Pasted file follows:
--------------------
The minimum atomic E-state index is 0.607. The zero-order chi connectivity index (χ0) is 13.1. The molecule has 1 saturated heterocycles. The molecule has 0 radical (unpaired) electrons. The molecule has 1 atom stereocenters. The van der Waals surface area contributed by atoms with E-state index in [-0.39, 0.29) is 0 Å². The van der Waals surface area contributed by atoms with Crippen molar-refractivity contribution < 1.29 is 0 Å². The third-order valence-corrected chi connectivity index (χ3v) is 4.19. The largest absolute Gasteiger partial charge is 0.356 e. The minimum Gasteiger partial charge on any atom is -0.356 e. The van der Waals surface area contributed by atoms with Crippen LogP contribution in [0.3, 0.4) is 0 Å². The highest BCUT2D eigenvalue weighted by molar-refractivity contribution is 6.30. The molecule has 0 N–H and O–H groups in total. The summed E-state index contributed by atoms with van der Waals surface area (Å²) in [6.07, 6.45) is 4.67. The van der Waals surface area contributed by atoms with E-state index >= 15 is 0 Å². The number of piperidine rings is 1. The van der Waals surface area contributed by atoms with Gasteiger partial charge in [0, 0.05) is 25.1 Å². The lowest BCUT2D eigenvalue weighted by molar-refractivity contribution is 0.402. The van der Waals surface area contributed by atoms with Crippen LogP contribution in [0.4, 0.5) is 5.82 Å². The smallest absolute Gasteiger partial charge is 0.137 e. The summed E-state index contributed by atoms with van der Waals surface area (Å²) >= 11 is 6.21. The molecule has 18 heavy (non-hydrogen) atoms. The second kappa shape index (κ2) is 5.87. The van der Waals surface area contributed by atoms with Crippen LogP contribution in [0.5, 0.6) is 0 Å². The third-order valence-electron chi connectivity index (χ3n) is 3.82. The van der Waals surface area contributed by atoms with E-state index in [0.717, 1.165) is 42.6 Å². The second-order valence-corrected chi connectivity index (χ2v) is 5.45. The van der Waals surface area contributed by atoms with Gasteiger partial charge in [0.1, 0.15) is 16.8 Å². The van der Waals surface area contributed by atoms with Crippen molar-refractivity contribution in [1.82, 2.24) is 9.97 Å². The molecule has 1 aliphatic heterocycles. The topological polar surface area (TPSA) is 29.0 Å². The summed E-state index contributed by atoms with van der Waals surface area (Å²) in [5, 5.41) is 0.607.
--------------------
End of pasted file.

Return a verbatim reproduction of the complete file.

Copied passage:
The minimum atomic E-state index is 0.607. The zero-order chi connectivity index (χ0) is 13.1. The molecule has 1 saturated heterocycles. The molecule has 0 radical (unpaired) electrons. The molecule has 1 atom stereocenters. The van der Waals surface area contributed by atoms with E-state index in [-0.39, 0.29) is 0 Å². The van der Waals surface area contributed by atoms with Crippen molar-refractivity contribution < 1.29 is 0 Å². The third-order valence-corrected chi connectivity index (χ3v) is 4.19. The largest absolute Gasteiger partial charge is 0.356 e. The minimum Gasteiger partial charge on any atom is -0.356 e. The van der Waals surface area contributed by atoms with Crippen LogP contribution in [0.3, 0.4) is 0 Å². The highest BCUT2D eigenvalue weighted by molar-refractivity contribution is 6.30. The molecule has 0 N–H and O–H groups in total. The summed E-state index contributed by atoms with van der Waals surface area (Å²) in [6.07, 6.45) is 4.67. The van der Waals surface area contributed by atoms with E-state index >= 15 is 0 Å². The number of piperidine rings is 1. The van der Waals surface area contributed by atoms with Gasteiger partial charge in [0, 0.05) is 25.1 Å². The lowest BCUT2D eigenvalue weighted by molar-refractivity contribution is 0.402. The van der Waals surface area contributed by atoms with Crippen LogP contribution in [0.4, 0.5) is 5.82 Å². The smallest absolute Gasteiger partial charge is 0.137 e. The summed E-state index contributed by atoms with van der Waals surface area (Å²) >= 11 is 6.21. The molecule has 18 heavy (non-hydrogen) atoms. The second kappa shape index (κ2) is 5.87. The van der Waals surface area contributed by atoms with Crippen LogP contribution in [0.5, 0.6) is 0 Å². The third-order valence-electron chi connectivity index (χ3n) is 3.82. The van der Waals surface area contributed by atoms with E-state index in [0.717, 1.165) is 42.6 Å². The second-order valence-corrected chi connectivity index (χ2v) is 5.45. The van der Waals surface area contributed by atoms with Gasteiger partial charge in [0.1, 0.15) is 16.8 Å². The van der Waals surface area contributed by atoms with Crippen molar-refractivity contribution in [1.82, 2.24) is 9.97 Å². The molecule has 1 aliphatic heterocycles. The topological polar surface area (TPSA) is 29.0 Å². The summed E-state index contributed by atoms with van der Waals surface area (Å²) in [5, 5.41) is 0.607.